Why the real tiger beetle is a most fearsome and incredible beast
The tiger beetle is one of the fastest runners of the insect world. One species can reach 5.6 miles (9 kilometres) per hour, which is like a human running at 480 miles (770 kilometres) per hour. (Look out, caterpillars, ants, grasshoppers and other beetles!)
Tiger beetles are tough enough to live everywhere in the world except for the Antarctic and Tasmania, although most species like hot, sunny weather.
The compound eyes are huge and bulgy, providing clear all-round vision for hunting.
The powerful jaws (mandibles) of the tiger beetle are like two curved swords with pointed blades. They can hold, cut and crush their victims.
The grub-like larva can burrow tunnels with its mandibles. It hides in its burrow waiting to strike when prey comes near. It flips its super-scary armoured head back and grabs the prey with its deadly jaws.
Why our mythical tiger beetle doesn’t exist
Normal tiger eyes wouldn’t be as good as compound beetle eyes at seeing prey scuttling past from different directions.
An insect body can’t grow big enough to support a real tiger head. This is because insect bodies don’t contain lungs and have to rely on tubes called trachea. These need a massive amount of oxygen in the air to support a larger body.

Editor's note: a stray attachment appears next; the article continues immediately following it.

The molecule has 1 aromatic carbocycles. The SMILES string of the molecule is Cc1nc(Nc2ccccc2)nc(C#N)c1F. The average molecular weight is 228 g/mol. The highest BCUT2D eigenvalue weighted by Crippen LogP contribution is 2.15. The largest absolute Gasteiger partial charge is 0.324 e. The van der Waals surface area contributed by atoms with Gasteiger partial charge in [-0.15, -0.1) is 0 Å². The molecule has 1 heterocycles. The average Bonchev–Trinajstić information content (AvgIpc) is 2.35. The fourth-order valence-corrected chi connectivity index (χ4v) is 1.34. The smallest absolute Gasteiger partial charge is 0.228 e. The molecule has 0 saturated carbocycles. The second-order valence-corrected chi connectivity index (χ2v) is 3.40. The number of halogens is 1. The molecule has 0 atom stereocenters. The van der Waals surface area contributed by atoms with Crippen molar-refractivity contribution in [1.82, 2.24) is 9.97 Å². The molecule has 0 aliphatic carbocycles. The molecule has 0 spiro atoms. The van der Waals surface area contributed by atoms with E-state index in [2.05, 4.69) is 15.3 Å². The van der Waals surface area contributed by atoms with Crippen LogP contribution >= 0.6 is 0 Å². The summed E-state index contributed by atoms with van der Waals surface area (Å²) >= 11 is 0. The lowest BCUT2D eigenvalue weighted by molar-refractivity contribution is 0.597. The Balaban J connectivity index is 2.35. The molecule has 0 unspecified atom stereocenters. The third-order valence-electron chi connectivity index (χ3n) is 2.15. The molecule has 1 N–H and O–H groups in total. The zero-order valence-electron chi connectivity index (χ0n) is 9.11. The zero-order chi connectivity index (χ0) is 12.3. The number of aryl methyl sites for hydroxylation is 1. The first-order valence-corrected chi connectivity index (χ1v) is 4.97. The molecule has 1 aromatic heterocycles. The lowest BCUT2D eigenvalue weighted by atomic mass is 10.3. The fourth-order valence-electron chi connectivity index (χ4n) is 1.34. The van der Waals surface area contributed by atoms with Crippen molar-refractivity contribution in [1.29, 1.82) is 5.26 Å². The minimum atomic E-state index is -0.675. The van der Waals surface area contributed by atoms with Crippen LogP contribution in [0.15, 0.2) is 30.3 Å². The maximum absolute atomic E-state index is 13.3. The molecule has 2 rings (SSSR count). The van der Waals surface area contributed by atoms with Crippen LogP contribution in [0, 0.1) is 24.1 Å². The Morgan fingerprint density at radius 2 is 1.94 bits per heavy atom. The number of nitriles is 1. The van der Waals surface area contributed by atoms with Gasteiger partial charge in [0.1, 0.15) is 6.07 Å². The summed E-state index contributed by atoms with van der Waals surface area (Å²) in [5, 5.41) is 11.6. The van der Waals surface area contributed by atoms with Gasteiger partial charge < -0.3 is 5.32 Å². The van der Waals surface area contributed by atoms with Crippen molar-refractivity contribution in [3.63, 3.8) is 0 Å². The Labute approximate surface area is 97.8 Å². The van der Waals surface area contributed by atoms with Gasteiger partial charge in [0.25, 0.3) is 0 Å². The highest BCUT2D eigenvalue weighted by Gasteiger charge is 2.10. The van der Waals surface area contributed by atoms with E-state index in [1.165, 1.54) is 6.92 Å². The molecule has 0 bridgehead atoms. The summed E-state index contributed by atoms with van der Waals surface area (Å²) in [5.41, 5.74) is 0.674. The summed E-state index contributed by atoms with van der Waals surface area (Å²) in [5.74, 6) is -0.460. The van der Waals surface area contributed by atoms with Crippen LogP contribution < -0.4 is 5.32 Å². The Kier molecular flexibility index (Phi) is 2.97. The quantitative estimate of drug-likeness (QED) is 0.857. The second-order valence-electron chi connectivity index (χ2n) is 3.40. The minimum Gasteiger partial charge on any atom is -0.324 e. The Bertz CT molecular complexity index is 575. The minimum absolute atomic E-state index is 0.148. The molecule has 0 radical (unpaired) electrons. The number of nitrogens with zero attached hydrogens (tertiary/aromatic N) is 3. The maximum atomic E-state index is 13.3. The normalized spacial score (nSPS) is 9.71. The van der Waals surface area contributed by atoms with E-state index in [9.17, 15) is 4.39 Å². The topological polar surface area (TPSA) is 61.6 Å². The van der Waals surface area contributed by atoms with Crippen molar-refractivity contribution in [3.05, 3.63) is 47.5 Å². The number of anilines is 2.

Although our most common UK tiger beetle is green (with spots on its wing cases), its bright, metallic colour is not as good as a tiger’s stripes when it comes to hiding amongst tall grasses to stalk prey. Its legs are not built for pouncing and catching.
Only a sabre-toothed tiger would have teeth that came anywhere near the two curved sword blades of a tiger beetle’s mandibles. The sabre-toothed tiger is thought to have used its front paws to wrestle its victims to the ground and strong neck muscles helped the long teeth plunge into flesh.